To expand the question for some context. We’re asking, why is a VR game developed 5 years ago (that’s Illusion’s VR Kanojo) offering a “girlfriend experience”, still one of the best available with little in the way of competition? We shall delve a little deeper to try to understand the possible reasons why. Here is the game in action, showing the standard non-adult sections. Those who want to take it further have to download a separate patch.
There are plenty of adult VR games on various storefronts including Steam if you peruse the catalogue but none, with the exception of a few such as Korean developer Smilegate Entertainment’s Focus On You can rival Illusion’s offering. That’s a game which offers a story, interaction with the character before any sexual content is even considered or in Focus on You’s case, no sexual content at all.
What makes matters seemingly more unfathomable is there are more VR users now compared to 5 years ago, and with the arrival of Meta Quest headsets, VR is a far more accessible pastime for the masses and proven to be increasingly lucrative for VR developers across-the-board. Obviously, Playstation VR is a no go for adult VR titles, but even SONY with its strict policies managed to allow the rather tame but feature complete girlfriend experience Summer Lesson back in 2017 on its family system. One could argue Summer Lesson (prior to its release) was an inspiration for VR Kanojo. In addition, Focus on You also joined the PSVR line-up.
Perhaps we have to look at the developers themselves and the motives for making these types of games and experiences. Again, there are many developers working on adult VR titles as you can see in our adult VR games directory, including those from western countries. However, it seems few have the resources or even the same desire as their eastern counterparts.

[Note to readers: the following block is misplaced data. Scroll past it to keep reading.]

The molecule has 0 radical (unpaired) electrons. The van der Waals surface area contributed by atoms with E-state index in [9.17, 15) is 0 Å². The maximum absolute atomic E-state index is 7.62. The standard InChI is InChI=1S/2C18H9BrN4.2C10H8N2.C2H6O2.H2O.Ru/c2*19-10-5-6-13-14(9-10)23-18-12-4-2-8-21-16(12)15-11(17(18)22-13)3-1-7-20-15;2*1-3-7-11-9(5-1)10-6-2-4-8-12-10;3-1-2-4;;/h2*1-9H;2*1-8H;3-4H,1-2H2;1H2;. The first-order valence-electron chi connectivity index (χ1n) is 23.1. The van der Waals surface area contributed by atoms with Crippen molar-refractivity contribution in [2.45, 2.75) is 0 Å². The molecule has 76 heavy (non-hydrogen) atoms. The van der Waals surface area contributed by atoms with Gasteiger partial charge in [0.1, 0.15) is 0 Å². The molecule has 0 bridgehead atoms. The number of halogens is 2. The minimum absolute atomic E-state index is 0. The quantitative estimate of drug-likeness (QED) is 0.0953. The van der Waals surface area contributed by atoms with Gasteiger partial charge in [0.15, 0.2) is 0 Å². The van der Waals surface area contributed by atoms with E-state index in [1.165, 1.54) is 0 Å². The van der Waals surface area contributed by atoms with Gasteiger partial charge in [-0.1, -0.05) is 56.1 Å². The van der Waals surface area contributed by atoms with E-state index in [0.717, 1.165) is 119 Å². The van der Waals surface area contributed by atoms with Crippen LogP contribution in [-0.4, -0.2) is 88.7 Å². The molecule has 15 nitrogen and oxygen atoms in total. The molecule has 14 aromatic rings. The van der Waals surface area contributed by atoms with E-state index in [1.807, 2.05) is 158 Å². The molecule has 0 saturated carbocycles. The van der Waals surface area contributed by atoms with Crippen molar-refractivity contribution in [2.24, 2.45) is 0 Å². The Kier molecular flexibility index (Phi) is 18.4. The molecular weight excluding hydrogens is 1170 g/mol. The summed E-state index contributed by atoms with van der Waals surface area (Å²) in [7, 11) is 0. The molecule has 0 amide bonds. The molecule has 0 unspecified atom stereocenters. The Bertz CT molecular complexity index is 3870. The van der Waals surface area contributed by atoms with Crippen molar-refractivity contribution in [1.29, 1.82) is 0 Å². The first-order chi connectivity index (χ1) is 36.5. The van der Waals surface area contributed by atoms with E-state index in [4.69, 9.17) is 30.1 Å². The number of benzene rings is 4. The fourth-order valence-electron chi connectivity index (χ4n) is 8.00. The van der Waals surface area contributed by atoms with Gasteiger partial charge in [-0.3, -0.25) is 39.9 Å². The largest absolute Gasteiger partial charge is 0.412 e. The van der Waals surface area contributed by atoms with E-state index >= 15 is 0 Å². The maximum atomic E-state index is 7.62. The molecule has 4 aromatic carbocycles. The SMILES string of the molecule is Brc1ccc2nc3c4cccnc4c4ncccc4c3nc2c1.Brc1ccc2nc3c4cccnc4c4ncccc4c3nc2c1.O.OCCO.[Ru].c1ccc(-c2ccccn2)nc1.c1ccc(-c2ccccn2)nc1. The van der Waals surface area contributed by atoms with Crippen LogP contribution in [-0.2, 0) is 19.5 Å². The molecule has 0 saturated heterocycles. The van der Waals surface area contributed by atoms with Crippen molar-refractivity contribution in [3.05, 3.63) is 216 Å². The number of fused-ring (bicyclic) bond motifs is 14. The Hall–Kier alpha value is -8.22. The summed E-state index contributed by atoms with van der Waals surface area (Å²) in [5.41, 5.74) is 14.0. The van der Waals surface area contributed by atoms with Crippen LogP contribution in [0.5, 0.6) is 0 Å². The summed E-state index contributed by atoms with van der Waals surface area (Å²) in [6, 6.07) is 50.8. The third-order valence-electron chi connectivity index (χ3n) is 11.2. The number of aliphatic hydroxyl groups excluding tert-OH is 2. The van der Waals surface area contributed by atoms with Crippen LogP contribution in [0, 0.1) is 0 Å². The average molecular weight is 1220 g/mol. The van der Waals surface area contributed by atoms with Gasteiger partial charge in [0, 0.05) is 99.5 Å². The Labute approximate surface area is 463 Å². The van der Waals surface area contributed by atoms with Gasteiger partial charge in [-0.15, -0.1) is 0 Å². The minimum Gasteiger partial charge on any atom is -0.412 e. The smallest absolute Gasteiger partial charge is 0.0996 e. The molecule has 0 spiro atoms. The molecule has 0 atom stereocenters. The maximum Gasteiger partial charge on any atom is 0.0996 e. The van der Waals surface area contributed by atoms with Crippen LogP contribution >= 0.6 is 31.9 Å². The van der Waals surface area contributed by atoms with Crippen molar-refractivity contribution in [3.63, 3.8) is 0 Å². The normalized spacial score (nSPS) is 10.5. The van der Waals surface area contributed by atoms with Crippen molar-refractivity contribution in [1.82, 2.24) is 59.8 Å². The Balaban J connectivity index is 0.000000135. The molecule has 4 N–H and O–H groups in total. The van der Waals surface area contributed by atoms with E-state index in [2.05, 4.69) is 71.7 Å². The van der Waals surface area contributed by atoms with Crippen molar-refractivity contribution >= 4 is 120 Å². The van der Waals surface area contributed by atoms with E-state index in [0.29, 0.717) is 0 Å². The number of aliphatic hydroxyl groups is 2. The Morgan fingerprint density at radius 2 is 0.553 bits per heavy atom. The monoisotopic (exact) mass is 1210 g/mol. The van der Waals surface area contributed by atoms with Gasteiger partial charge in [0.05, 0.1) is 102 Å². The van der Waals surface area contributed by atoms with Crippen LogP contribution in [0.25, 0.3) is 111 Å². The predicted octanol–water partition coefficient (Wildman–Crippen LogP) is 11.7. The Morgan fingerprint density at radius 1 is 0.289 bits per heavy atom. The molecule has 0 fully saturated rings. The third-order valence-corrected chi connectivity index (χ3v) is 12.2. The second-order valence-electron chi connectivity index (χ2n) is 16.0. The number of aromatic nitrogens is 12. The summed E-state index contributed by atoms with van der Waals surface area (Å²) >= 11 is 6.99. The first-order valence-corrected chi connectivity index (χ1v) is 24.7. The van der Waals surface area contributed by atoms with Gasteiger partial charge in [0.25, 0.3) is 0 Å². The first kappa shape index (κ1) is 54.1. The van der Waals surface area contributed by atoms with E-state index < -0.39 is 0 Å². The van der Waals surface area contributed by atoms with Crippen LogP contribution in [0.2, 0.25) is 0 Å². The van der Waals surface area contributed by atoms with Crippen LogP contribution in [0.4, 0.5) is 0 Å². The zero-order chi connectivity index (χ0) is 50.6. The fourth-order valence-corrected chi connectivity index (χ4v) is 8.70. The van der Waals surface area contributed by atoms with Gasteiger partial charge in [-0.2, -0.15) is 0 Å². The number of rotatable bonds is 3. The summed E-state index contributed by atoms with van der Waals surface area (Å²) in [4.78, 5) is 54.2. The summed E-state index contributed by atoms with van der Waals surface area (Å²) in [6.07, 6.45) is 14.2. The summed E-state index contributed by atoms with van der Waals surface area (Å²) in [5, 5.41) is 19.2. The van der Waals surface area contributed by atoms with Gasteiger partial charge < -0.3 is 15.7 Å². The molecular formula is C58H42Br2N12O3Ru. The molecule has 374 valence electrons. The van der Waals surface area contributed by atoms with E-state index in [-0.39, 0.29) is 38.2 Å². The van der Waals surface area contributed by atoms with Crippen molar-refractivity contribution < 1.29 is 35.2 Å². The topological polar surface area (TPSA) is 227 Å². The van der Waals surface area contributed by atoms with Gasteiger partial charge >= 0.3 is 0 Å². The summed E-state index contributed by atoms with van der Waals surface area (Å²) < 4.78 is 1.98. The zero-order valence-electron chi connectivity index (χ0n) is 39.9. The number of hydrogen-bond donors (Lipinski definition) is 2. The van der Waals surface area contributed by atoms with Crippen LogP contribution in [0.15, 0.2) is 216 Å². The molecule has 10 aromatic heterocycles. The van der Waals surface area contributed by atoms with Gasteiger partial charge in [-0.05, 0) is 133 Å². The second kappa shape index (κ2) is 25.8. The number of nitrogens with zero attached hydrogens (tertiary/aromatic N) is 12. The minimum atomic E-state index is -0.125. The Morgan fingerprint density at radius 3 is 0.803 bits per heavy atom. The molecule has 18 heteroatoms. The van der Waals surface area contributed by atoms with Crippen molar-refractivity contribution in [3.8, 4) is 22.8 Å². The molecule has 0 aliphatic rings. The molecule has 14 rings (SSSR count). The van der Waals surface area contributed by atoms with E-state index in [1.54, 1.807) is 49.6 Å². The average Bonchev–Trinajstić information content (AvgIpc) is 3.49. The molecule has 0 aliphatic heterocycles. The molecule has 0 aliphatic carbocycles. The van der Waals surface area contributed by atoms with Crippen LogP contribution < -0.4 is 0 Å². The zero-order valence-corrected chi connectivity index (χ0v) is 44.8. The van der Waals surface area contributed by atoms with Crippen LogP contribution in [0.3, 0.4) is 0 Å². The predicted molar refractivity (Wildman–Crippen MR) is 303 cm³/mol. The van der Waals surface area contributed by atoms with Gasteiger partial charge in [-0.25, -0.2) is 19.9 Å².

Illusion have a lot of experience with adult games with quite an extensive catalogue of titles spanning many years. VR seemed to fit their direction, however they still haven’t released Summer Vacation – a sequel to VR Kanojo which was announced back in 2018. According to Steam comments, it was last updated in October this year and Illusion confirmed it’s still in development. That’s good news, but again this is Illusion, a Japanese company ruling-the-roost still. The doors are wide-open for other developers and their games to follow a similar direction, and yet there are only a handful of titles. It seems that most developers which generally fall into very small teams of a few people focus on experiences that offer character posing, customization and then straight down to the adult content with not much in-between.
Perhaps then, there is a stumbling block for developers aside from a lack of resources, or finances. They need to get motion capture, or the right animations. A voice actress, and then have the skills to construct a story and interactions. This is obviously challenging for smaller developer teams and even more so for those making VR titles. It’s possible there are more financial opportunities in Japanese and Korean markets than there are in the West. But we’re speculating here. What we do know though, is western based developers fight against certain taboos, for example Holodexxx had its realistic looking game refused on the Steam storefront after Valve performed much wrangling and strengthening of its terms when pushed by the developer. Things like this are going to make developers think twice about the kinds of projects they spend their time on. Bigger developers and publishers controlling the purse-strings aren’t likely to invest in these types of projects either, and so would be developers fall on the likes of Kickstarter and Patreon funding. But, even then, we’re not seeing an influx of these types of games unfortunately, simply because they are harder to make.
To surmise then, aside from any cultural differences and objections, the lack of desire from all developers worldwide is most likely driven by the fact they can simply make a character posing type game with relative ease using existing assets. Anything new, comes at a great cost of time and or money. Illusion have finite resources where VR is not a massive priority for them. Yet, with the games that do support VR and the communities who mod their games, they still lead the field. There are several lone developers working on story projects (Captain Hardcore and Villain Simulator) being two of them, but Illusion (now IVR) has a bigger team of people to make their games. We’re just not seeing that commitment anywhere else (hence the smaller teamed projects) and we doubt that is going to change any time soon sadly as the market is there for these types of experiences as VR Kanojo confirms.